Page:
The ultimate legal conclusion of the district judge that the patent was invalid under Section 103 carries with it the necessary implication that the differences between the invention sub judice and the prior art are such that the subject matter as a whole would have been obvious to a person having ordinary skill in the pertinent art. It is here that we believe the district court erred.
When the patent examiner approved the Spitz patent, he cited seven prior patents he considered to be in the prior art. These patents disclosed, inter alia, an apparatus and method for reclaiming
To rebut this conclusion, Goldstein cited eight additional patents and three literature references. In holding the patent invalid, the district court relied on five of the patents that were before the examiner (discussed supra), four of the patents cited by Goldstein,
Goldstein argues, however, that the method patented by Spitz was obvious at the time the invention was made because each of the steps described in the Spitz claims was well known in the prior art. However, the essence of the Spitz invention did not lie in the individual steps, but rather, consisted
B. Specific disclosure
Although Goldstein asserted in its answer that the patent was invalid for failure to comply with 35 U.S.C. § 112,
With regard to the allegations of omissions and misrepresentations, we hold that, on the facts of this case, such were not material, in that they did not relate to the statutory conditions of patentability: novelty, 35 U.S.C. § 102; obviousness, 35 U.S.C. § 103; or utility, 35 U.S.C. § 101.
C. Late claiming and Misuse
In its brief to this court, Goldstein urges that the patent should be held invalid because of late claiming under 35 U.S.C. § 132, and unenforceable because Trio misused the patent in a variety of respects. However, late claiming and misuse are affirmative defenses which must be pleaded and proved. 35 U.S.C. § 282 (1970). Because Goldstein's answer to the complaint did not raise these issues, we hold these defenses to have been waived under Rule 8(c), Fed.R.Civ.P., and need not consider them further.
WILLFUL INFRINGEMENT OF THE PATENT
Goldstein contends that the district court's conclusion of willful infringement is erroneous as a matter of law. The evidence disclosed that the only deviation in Goldstein's process from the method described in the patent was that Goldstein ignited the pile of wire prior to superimposing the furnace, whereas the patent stipulates the reverse order of these steps. Trio asserts that it is immaterial whether the pile is ignited before or after superimposition of the furnace, and that the conclusion of the district court is therefore correct under the doctrine of equivalents.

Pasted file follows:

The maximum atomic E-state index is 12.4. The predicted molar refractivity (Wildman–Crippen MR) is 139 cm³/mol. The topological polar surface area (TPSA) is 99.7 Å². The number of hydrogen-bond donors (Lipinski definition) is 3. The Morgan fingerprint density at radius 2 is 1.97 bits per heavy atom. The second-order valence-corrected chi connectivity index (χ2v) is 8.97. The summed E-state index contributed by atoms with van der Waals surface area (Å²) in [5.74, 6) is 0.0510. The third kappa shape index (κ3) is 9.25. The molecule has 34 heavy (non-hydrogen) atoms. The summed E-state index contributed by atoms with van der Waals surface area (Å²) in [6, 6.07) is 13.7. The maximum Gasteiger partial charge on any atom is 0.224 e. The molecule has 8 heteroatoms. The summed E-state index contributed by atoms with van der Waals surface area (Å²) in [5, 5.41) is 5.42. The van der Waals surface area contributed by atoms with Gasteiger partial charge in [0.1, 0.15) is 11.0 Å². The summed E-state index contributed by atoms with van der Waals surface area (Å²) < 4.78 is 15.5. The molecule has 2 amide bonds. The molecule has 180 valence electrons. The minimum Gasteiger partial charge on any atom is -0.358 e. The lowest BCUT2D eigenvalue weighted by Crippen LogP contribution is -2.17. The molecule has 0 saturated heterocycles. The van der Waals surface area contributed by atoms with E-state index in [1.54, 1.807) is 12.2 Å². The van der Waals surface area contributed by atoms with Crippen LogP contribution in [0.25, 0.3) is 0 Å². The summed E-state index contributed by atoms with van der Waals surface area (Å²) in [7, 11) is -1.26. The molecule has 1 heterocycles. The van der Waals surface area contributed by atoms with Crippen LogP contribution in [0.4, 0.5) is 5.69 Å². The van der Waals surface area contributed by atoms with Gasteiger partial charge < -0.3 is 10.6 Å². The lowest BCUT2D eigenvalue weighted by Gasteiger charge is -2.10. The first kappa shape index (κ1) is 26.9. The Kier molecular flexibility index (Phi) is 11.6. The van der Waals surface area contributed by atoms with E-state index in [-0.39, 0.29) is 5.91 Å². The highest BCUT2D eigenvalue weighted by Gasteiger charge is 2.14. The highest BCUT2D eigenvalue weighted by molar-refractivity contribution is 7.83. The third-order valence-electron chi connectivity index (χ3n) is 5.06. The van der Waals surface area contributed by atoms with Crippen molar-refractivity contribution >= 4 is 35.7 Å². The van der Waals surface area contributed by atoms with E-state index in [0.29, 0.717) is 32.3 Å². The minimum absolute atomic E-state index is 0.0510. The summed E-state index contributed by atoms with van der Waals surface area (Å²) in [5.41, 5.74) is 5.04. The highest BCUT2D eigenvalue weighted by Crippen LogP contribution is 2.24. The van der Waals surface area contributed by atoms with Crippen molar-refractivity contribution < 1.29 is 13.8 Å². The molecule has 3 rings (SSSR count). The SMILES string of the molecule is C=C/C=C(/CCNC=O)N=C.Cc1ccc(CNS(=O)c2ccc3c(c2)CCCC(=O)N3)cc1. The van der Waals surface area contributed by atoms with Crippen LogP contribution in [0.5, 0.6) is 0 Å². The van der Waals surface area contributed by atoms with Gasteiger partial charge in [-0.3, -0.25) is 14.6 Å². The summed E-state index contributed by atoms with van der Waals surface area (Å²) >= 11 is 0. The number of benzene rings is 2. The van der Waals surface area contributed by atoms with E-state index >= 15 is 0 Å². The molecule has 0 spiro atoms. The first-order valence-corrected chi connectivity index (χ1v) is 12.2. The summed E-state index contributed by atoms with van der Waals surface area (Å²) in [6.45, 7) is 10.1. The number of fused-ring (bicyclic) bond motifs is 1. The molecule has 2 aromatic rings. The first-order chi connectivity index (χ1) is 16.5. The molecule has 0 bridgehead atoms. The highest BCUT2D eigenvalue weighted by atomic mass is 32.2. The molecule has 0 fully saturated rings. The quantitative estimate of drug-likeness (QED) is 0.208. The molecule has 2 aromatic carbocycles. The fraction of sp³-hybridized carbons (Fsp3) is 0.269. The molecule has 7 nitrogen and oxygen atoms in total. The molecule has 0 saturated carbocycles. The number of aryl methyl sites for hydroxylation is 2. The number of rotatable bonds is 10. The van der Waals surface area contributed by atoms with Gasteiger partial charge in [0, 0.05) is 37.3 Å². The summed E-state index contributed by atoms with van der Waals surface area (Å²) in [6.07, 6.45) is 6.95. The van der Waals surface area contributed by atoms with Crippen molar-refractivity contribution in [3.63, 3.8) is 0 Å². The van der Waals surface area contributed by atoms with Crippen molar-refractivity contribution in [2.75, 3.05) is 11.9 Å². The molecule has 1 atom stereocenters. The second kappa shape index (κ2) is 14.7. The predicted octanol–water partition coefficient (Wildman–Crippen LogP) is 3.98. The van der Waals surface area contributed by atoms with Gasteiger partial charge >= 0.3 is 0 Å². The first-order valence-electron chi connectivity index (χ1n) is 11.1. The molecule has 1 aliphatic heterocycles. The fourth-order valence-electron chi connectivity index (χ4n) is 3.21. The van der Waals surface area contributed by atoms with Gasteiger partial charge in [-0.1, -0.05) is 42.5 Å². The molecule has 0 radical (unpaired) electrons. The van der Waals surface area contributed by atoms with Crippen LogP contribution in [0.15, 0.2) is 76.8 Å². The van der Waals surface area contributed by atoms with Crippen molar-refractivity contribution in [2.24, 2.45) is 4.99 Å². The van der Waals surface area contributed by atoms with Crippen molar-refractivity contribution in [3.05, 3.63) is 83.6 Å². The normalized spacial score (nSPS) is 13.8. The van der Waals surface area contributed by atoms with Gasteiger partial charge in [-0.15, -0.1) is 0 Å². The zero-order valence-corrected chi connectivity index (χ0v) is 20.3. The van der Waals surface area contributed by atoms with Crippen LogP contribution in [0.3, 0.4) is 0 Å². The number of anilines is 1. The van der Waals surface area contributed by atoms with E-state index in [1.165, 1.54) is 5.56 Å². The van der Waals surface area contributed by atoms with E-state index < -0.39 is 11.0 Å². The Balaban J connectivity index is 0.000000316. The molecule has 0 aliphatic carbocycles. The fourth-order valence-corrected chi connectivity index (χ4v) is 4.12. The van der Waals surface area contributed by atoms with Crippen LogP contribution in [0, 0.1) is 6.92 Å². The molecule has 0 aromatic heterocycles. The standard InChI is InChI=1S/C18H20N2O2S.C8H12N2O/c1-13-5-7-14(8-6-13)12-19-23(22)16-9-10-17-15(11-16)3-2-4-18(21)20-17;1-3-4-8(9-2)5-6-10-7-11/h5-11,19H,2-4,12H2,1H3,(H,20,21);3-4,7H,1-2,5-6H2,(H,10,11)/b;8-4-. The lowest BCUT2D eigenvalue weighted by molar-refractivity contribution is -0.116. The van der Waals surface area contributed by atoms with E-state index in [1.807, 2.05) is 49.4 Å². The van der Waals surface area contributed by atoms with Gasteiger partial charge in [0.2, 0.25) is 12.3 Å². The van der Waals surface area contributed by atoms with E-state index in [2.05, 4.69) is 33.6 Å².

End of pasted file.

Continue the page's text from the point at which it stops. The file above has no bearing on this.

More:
The Supreme Court explained the doctrine of equivalents and the conditions for its invocation in Graver Tank & Mfg. Co. v. Linde Air Products Co.:
Here, by reversing the order of the steps of the process, there is produced "substantially the same function" (ignition of the insulation in the pile of scrap wire in preparation for burning) "in substantially the same way" (burning the insulation at low temperature) "to obtain the same results" (Number 1 grade scrap copper wire). Unless Trio is barred from asserting the doctrine of
The doctrine of file-wrapper estoppel provides that where a patentee abandons or redrafts a claim more narrowly to avoid rejection on the basis of prior art, then the substance of the claim as originally drafted that was thereby excluded cannot be recaptured by resort to the doctrine of equivalents. Exhibit Supply Co. v. Ace Patents Corp., 315 U.S. 126, 62 S.Ct. 513, 86 L.Ed. 736 (1942). Graham v. John Deere Co., 383 U.S. 1, 33, 86 S.Ct. 684, 15 L.Ed.2d 545 (1966); Schmidinger v. Welsh, 383 F.2d 455 (3d Cir. 1967), cert. denied, 390 U.S. 946, 88 S.Ct. 1031, 19 L.Ed.2d 1134 (1968); Chemical Construction Corp. v. Jones & Laughlin Steel Corp., 311 F.2d 367 (3d Cir. 1962).